And that we do! Weaving our way in sight of the falls, we are plumped to see the waterfalls some 100 yards away.  Where in 2017 we were able to hike to the base of the falls, the trail no longer exists to do that any more.

Returning to the trailhead looking out to the Pacific Ocean and the distant Channel Islands.

It’s another five-star day in Paradise.  The falls are tumbling, the sun is casting its glory on us, and Hannah safely returns to the trailhead after four miles of hiking in 2022.

Six blogs of 2017

Dan’s Wednesday Quote of the Week – #56

Many of us, from childhood on, are taught that saying yes is right and saying no is wrong. We learn that acceding to demands allows us to avoid conflict and criticism, please people, earn praise, and prove that we care for the important people in our lives. Yet the right to say no is indelibly intertwined with the ability to make choices.

Madisyn Taylor

Those who are fans of Unity, Byron Katie, and the Stoics of Roman times will love Madisyn’s daily three-paragraph wisdom on living and life. Click here for her DailyOM link. 

Dan is Inspired by… – KGUA #73


For the January 10, 2022 KGUA radio Morning Writer’s Hour hosted by Mark Gross and Peggy Berryhill in Gualala, California, we are are asked to freewrite to this prompt:

Who Inspires You?

Throughout the fall, he wins the close ones; he even wins the not-so-close ones.  Though I do my best to keep our ping pong games competitive, he wins many more times than not. 

It’s funny over our eleven years of weekly ping pong since I retired from the University of New England, there have been long stretches where I ruled the roost, other times when he held the upper hand.  And many years we each won about the same number of games each afternoon. 

But it was when he was losing week after week that inspired me.  Routinely after tasting defeat, he was upbeat and looking forward to the very next game with a smile.  No whining, no poor me.  On to the next game.  On to Cincinnati. 

He made me realize the magic of our ping pong was in the joy of playing, the friendship over a couple of hours, and the challenge for each of us to improve.  Winning was nice, but secondary.

So as of late when he started winning routinely, I returned the favor to him by being just as positive and supportive of his good play as he was of mine when I won.  Rather than being Danny Downer, I learned from him that the game wasn’t all about me; it was about us.

George, thanks for the inspiration.

Words –  223

Dan Escapes with Hannah to Carpinteria, California 2022

Escape feels like the right verb for my desire to leave New Jersey as a kid. As has been noted ad nauseum in this blog, I was quite the rule follower. To break that pattern at 21, I fled first west for my senior year at Arizona State, then the next year to California for my first teaching job in Anaheim. Though I lasted but four months as a molder of young minds, the experience planted a seed in my heart for the Golden State.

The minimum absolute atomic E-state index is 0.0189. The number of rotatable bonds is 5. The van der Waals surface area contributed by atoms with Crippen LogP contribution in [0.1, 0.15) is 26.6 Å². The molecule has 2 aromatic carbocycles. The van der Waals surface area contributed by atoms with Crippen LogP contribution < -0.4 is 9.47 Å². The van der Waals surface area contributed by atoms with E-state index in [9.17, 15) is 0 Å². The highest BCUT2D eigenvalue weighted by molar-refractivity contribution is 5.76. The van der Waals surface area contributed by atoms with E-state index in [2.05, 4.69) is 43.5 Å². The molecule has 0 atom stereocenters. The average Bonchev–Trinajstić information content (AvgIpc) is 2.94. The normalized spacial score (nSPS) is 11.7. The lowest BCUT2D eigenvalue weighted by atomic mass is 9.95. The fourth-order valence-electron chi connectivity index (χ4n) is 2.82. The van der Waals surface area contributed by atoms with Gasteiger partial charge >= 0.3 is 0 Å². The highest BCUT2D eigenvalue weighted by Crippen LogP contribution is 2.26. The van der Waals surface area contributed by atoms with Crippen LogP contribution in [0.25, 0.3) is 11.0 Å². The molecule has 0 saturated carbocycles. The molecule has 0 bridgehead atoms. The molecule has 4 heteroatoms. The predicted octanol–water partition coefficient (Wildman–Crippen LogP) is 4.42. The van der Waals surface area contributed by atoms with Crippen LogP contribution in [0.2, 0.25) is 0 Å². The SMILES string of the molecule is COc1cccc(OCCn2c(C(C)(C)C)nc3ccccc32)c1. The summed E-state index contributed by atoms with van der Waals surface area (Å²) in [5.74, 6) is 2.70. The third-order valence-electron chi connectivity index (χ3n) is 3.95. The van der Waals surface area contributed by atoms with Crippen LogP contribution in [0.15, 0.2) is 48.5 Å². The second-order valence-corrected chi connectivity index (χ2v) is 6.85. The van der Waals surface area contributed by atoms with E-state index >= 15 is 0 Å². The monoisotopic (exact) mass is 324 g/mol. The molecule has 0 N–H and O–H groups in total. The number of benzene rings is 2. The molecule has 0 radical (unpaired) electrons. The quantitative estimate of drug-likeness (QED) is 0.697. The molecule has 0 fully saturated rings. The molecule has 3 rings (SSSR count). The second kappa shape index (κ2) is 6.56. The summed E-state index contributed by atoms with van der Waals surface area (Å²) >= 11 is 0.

Carpinteria sunset on the Pacific

A seed I have watered yearly with Hannah since 2014, except in Covid 2021. Now at the robust age of 74, I find my escape is more primal, visceral, and insistent. One, I want to take the biggest bite I can out of Maine winters. Two, I want to be active and alive outdoors in a place where warm is the calling card. California allows me to be in the great outdoors in January and February in ways I can’t, let’s be honest won’t be in the winter cold of the Pine Tree State.

Morning beach walk sunrise in Carpinteria (ten miles south of Santa Barbara)

For an outdoor guy, the Santa Barbara area of California is winter gold.

Each morning Hannah and I get to walk up and down the Carpinteria Beach before breakfast. Staying at a VRBO (Vacation Rental By Owner) condo literally on the Pacific Ocean, we basically fall out of bed and greet the predawn sunrise just above the lapping waves. The wet sand is easy on our feet and the shore birds wish us a good morning daily just after seven AM.

Dramatic sunrise on Monday past!
Shore birds discuss the pros and cons of the photographer
A heron of sorts on the Carpinteria bluffs with the Santa Ynez Mountains in the distance.

This past Monday, Hannah and I drive twenty miles south to Ventura to walk its promenade, pier, and beach with temps in the mid-60s.

Ventura Promenade with 60-something surfers
Beneath the Ventura Pier

On Tuesday, we drive ten miles under the bluest of sunny blue skies to hike San Ysidro Canyon into the Santa Ynez Mountains. Thursday of this week we hike to the warm pools of the Hot Springs Trail in nearby Montecito.

Returning on the San Ysidro Trail with the Pacific Ocean and the Channel Islands in the distance
Cooling her jets in the warm waters of the Hot Springs Trail

On Friday of this week, we play ping pong across the street from our condo. Abel, a local Carpinteria legend, notices we are playing with an inferior one-star ball. He gives us an up-graded three-star ball and are game improves dramatically.

Hannah balances our new, high quality, orange, three star ping pong ball

Each late afternoon, Hannah and I jump on our Cruiser one-speed, fat tire bicycles to pedal on the wet sand beach at our doorstep or along the bluffs to the Harbor Seals Rookery.

My Beach Cruiser
Harbor Seals of Carpinteria. Babies are usually born in February and March

Today, Saturday we will bike four miles south for the Rincon Classic Surf Competition.

Next Monday, we play pickleball with Santa Barbara friends, Claudia and Bill, in Montecito just below the coastal mountains.

Maine I love you, I truly do, but…California steals my heart two months each winter.

544A PT, 844A ET on 1.15.22

Dan’s Wednesday Quote of the Week – #55

The longer I live, the more I realize the impact

of attitude on my life.

Attitude, to me, is more important than facts.

It is more important than the past, than education,

than money, than circumstances, than failures, than success.

The remarkable thing is we have a choice

Everyday regarding the attitude we will embrace that day.

I am convinced that life is 10% what happens to me

And 90% how I react to it.

Charles Swindoll (b. 1934), evangelical Christian pastor, author, educator, and radio preacher.